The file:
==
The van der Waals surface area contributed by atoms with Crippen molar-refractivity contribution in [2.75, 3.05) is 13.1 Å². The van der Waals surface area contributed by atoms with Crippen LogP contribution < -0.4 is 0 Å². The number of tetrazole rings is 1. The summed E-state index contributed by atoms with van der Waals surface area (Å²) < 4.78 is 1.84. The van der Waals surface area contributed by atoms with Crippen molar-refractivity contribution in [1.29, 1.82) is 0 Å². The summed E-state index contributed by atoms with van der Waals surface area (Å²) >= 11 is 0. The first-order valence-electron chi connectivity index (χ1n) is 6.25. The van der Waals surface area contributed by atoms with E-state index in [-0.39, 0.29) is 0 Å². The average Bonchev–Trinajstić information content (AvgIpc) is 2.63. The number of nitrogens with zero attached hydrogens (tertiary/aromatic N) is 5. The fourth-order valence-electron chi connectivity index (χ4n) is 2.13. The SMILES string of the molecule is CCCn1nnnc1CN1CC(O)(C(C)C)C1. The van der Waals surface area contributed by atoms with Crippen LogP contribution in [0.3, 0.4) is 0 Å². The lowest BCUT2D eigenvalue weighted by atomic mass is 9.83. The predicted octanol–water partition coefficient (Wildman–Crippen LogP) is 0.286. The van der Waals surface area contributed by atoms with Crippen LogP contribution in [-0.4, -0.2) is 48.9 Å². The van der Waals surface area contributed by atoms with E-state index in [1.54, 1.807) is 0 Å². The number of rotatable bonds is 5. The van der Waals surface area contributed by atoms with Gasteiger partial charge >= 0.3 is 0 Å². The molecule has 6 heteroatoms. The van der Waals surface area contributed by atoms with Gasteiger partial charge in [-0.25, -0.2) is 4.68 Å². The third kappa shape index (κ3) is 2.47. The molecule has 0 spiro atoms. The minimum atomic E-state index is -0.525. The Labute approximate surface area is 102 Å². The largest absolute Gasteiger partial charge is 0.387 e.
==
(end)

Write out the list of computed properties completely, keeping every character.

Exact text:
The van der Waals surface area contributed by atoms with Crippen molar-refractivity contribution in [2.75, 3.05) is 13.1 Å². The van der Waals surface area contributed by atoms with Crippen LogP contribution < -0.4 is 0 Å². The number of tetrazole rings is 1. The summed E-state index contributed by atoms with van der Waals surface area (Å²) < 4.78 is 1.84. The van der Waals surface area contributed by atoms with Crippen molar-refractivity contribution in [1.29, 1.82) is 0 Å². The summed E-state index contributed by atoms with van der Waals surface area (Å²) >= 11 is 0. The first-order valence-electron chi connectivity index (χ1n) is 6.25. The van der Waals surface area contributed by atoms with E-state index in [-0.39, 0.29) is 0 Å². The average Bonchev–Trinajstić information content (AvgIpc) is 2.63. The number of nitrogens with zero attached hydrogens (tertiary/aromatic N) is 5. The fourth-order valence-electron chi connectivity index (χ4n) is 2.13. The SMILES string of the molecule is CCCn1nnnc1CN1CC(O)(C(C)C)C1. The van der Waals surface area contributed by atoms with Crippen LogP contribution in [0.3, 0.4) is 0 Å². The lowest BCUT2D eigenvalue weighted by atomic mass is 9.83. The predicted octanol–water partition coefficient (Wildman–Crippen LogP) is 0.286. The van der Waals surface area contributed by atoms with Crippen LogP contribution in [-0.4, -0.2) is 48.9 Å². The van der Waals surface area contributed by atoms with E-state index in [1.54, 1.807) is 0 Å². The number of rotatable bonds is 5. The van der Waals surface area contributed by atoms with Gasteiger partial charge >= 0.3 is 0 Å². The molecule has 6 heteroatoms. The van der Waals surface area contributed by atoms with Gasteiger partial charge in [-0.25, -0.2) is 4.68 Å². The third kappa shape index (κ3) is 2.47. The molecule has 0 spiro atoms. The minimum atomic E-state index is -0.525. The Labute approximate surface area is 102 Å². The largest absolute Gasteiger partial charge is 0.387 e.